Also, the clouds have been glorious! Blue skies are nice, but clouds can be so much more dramatic, especially as they arrive or depart. I’m a big fan of huge, puffy clouds blowing over between storms, and dramatic patterns that cast bold shadows or have the textures of quilts… They remind me that the sky has depth, not just color…
The rain sounded great. It smelled fresh. It made row after row of fast-moving wavelets as it washed down my street. It was emotionally satisfying after yet another year when even drought-tolerant plants have dried up and died, because their very minimal water needs were not met. It was emotionally satisfying to know that this storm will likely put out those ongoing, previously unstoppable wildfires in the northern/central Sierras.
Twitter is mildly amusing at the moment, as many SF Bay Area people are wildly excited over the actuality of water falling from the sky.
The unfamiliar pitter-pat sounds on windows. The smell of petrichor. They are posting absurdly mundane videos celebrating droplets on windshields! Here in California, where fires in the mountains have burned for MONTHS, rain is a big deal.
If monthly numerical tables are more of your thing, here is NOAA’s data from our sad water year:
Monthly Precipitation Summary
California Nevada River Forecast Center – Your government source of hydrologic/weather data and forecasts for California, Nevada, and portions of southern Oregon
If you know people in the SF Bay Area or California generally, be prepared for their/our delight over a basic weather phenomenon that may be ordinary for you, but which feels like an incredible gift for us.
California faces another drought as lake beds turn to dust – a photo essay
Water shortages and dry conditions are already affecting the state as the governor has declared an emergency in 41 of 58 counties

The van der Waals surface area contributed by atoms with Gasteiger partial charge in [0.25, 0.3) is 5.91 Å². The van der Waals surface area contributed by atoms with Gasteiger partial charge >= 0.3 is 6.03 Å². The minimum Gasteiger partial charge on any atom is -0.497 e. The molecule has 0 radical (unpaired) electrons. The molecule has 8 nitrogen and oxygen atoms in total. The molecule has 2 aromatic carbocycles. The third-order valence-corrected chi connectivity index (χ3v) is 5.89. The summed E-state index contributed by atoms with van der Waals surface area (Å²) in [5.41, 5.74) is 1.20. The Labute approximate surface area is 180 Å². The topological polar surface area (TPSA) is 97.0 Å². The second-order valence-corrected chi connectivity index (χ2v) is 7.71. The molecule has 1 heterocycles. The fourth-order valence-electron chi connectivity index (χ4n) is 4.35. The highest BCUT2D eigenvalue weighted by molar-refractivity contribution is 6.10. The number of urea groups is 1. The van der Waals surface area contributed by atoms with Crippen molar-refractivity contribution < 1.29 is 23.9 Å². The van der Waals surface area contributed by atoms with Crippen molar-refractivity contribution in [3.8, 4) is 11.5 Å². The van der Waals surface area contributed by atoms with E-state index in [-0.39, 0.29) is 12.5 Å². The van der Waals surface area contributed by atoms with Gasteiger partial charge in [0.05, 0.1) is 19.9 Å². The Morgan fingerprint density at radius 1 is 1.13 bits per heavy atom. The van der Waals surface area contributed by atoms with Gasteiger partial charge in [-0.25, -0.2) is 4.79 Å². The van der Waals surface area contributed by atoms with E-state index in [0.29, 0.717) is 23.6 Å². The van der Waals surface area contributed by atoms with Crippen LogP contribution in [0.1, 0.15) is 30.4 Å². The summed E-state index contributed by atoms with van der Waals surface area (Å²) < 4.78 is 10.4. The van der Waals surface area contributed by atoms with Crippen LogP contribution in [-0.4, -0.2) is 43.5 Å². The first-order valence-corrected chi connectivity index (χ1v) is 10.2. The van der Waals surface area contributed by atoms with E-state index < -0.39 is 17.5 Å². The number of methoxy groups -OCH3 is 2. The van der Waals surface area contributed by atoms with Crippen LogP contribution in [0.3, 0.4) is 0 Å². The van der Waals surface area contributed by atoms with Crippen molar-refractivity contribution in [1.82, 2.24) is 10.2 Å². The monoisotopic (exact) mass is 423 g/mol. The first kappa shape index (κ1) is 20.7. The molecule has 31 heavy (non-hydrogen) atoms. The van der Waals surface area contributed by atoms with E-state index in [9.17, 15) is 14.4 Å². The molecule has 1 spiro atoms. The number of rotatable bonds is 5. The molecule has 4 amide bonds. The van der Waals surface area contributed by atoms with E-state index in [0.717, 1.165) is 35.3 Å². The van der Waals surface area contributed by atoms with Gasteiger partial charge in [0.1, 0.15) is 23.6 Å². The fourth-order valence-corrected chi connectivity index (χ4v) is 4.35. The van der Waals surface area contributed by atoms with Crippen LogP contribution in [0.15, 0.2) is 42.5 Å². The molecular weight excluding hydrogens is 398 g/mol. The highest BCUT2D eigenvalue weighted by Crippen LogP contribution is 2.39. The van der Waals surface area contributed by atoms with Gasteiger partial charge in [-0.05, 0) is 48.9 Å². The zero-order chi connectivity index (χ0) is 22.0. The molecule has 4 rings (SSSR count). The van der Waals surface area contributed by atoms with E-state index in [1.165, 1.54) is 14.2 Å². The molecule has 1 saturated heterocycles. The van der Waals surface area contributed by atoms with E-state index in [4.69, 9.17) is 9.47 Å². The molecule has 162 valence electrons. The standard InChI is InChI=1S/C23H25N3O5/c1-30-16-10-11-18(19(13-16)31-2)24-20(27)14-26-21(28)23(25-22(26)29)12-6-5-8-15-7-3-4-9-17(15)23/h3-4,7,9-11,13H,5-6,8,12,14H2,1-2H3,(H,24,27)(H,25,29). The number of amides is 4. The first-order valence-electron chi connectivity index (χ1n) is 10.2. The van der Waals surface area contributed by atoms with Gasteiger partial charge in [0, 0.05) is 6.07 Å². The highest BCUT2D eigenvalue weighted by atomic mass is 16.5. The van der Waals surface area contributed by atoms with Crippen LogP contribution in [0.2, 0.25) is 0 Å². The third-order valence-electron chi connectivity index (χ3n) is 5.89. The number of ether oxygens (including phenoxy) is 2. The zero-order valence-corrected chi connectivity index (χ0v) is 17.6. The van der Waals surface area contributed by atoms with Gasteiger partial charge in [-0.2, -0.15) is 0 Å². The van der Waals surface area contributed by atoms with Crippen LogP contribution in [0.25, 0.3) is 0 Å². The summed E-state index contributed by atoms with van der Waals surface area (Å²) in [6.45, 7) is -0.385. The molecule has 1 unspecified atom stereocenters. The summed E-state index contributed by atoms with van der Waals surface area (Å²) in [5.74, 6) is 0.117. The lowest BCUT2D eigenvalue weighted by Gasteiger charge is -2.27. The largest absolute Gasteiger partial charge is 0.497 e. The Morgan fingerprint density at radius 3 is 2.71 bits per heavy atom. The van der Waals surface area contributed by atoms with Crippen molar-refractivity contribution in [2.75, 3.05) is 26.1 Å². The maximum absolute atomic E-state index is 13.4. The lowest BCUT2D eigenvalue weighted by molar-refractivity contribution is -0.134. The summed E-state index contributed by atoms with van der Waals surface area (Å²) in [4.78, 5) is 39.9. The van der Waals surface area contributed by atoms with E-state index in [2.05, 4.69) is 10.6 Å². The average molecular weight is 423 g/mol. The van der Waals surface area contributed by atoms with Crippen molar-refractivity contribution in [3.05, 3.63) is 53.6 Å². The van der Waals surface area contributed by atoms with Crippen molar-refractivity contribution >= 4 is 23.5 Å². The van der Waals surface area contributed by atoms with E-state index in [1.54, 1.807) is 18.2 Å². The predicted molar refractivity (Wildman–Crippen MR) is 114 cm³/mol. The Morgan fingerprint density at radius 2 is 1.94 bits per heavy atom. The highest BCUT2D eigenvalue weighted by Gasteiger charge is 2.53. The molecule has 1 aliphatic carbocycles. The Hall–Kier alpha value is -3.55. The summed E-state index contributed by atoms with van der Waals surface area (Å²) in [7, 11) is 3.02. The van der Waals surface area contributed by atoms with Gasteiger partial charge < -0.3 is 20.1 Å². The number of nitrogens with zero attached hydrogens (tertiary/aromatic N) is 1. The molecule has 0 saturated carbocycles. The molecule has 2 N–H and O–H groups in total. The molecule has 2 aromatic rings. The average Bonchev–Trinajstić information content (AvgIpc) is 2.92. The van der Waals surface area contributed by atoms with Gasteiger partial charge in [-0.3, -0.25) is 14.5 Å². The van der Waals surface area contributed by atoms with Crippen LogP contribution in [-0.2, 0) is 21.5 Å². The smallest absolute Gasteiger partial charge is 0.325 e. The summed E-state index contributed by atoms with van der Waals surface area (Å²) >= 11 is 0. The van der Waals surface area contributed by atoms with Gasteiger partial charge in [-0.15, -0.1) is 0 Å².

We Californians always complain about how dry it is, and how we are feeling the long term effects of climate change slowly desiccating us. But what does that LOOK like?
The UK Guardian, which has a fantastic US bureau (I am a happy digital subscriber), pulled these images together to show you what a dry spring looked like.
And it’s even drier now.
To give you a sense of how widespread this is, the US Drought Monitor (droughtmonitor.unl.edu) makes simplified graphics to show how the many different climates of California, from snowy mountain to redwood forest to foggy coast, are in various stages of water shortage.
It is HISTORICALLY dry.
This isn’t just abstract news for us. This is why trees and plants that never needed supplemental water are now dying in our local parks and gardens; why our forests are vulnerable to insects and fires; why people who retire to the Sierra foothills suddenly can’t get insurance for their homes; why salmon can’t make it out to sea from far up the rivers where they hatched; why farmers are watching their orchards from a more optimistic expansion era dry up…
We have always been zealous about drought tolerance and water conservation, but there is only so much we can do at home when the natural systems that get that water first are already dry.